The lowdown on Super White
I am mostly a lurker here so far, and as our kitchen remodel plans take shape I have been enjoying seeing other people's progress and taking comfort that there is a strong community of kindred spirits who like to sweat all the glorious details of a kitchen!
I'm a geologist so perusing the slab yard is always fun. Rarely do you get to see so many fascinating rocks all in one place.
So today when I picked up my backsplash tile and put down a deposit for some small slabs (a separate story), I had a great time visiting various slabs with one of the fabricators. We talked about the minerals and textures that make some rocks winners in the kitchen, and others not so good.
I asked to see some Super White, knowing there is a lack of clarity about what this rock really is. He gave me a piece to bring home and I did some diagnostics. Maybe this is common knowledge to you all, but here's the lowdown.
The rock is dolomitic marble. It's not quartzite - it's not even close to quartzite in terms or hardness or resistance to acid.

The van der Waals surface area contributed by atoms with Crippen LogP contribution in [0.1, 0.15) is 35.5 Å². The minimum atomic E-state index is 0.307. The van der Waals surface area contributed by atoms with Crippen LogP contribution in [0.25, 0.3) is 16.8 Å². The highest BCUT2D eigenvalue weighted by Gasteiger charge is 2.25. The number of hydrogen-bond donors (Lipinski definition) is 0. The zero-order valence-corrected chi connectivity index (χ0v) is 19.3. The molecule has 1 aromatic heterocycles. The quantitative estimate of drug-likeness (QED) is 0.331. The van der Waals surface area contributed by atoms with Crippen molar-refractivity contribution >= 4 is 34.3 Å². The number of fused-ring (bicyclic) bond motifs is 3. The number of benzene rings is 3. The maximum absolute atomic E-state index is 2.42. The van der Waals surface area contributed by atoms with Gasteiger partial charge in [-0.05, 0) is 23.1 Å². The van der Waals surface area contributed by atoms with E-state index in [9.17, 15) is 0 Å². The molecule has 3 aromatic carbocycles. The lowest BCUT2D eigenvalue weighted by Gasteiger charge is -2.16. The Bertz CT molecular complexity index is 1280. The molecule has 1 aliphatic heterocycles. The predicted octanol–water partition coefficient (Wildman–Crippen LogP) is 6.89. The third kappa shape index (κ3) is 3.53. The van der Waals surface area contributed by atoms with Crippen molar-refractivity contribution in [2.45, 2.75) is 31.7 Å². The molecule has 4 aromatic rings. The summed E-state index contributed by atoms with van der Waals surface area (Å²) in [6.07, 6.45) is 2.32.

Dolomitic marble is a sibling to regular marble. Regular marble is made of calcite. Dolomite is made of calcite plus magnesium. Calcite is CaCO3 and dolomite is CaMgCO3. So this rock started out as the sedimentary rock called dolomite then was metamorphosed (heat + pressure) to cause the grains to recrystallize into dolomitic marble.
My hunch is that this marble would be slightly more resistant to etching than regular calcite marble. But it is still just as soft as marble and has all the other requirements of caring for marble. It sure is a beautiful rock. But no way will it wear like granite or quartzite.
The decorative stone industry has a whole different way of naming and classifying rocks than geologists do. (The first time someone showed me a back granite I protested loudly. There is no such thing as black granite!) But I am coming around to understand how the rocks are classified from the countertop point of view. So yes, the terms are contradictory and confusing, perhaps even deliberately so in some cases. But at least in this case I am certain of what the actual rock type is.
I hope that's helpful or illuminating. And if you have questions about the real identity or geologic history of your countertop, I may be able to shed some light!